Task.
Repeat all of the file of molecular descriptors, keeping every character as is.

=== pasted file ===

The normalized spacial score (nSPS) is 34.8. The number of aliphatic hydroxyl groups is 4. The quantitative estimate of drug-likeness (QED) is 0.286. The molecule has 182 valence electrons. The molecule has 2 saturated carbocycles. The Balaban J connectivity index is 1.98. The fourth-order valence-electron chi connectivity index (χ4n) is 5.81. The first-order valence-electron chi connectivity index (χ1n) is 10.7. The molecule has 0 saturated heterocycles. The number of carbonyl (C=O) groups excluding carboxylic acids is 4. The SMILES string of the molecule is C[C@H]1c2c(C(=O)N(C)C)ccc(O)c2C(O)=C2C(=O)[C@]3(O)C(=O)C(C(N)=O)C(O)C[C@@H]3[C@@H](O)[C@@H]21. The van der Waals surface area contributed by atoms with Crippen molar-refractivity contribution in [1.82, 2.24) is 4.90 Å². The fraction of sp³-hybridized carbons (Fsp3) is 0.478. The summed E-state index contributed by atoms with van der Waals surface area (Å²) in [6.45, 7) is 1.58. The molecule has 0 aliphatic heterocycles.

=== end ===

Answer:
The normalized spacial score (nSPS) is 34.8. The number of aliphatic hydroxyl groups is 4. The quantitative estimate of drug-likeness (QED) is 0.286. The molecule has 182 valence electrons. The molecule has 2 saturated carbocycles. The Balaban J connectivity index is 1.98. The fourth-order valence-electron chi connectivity index (χ4n) is 5.81. The first-order valence-electron chi connectivity index (χ1n) is 10.7. The molecule has 0 saturated heterocycles. The number of carbonyl (C=O) groups excluding carboxylic acids is 4. The SMILES string of the molecule is C[C@H]1c2c(C(=O)N(C)C)ccc(O)c2C(O)=C2C(=O)[C@]3(O)C(=O)C(C(N)=O)C(O)C[C@@H]3[C@@H](O)[C@@H]21. The van der Waals surface area contributed by atoms with Crippen molar-refractivity contribution in [1.82, 2.24) is 4.90 Å². The fraction of sp³-hybridized carbons (Fsp3) is 0.478. The summed E-state index contributed by atoms with van der Waals surface area (Å²) in [6.45, 7) is 1.58. The molecule has 0 aliphatic heterocycles.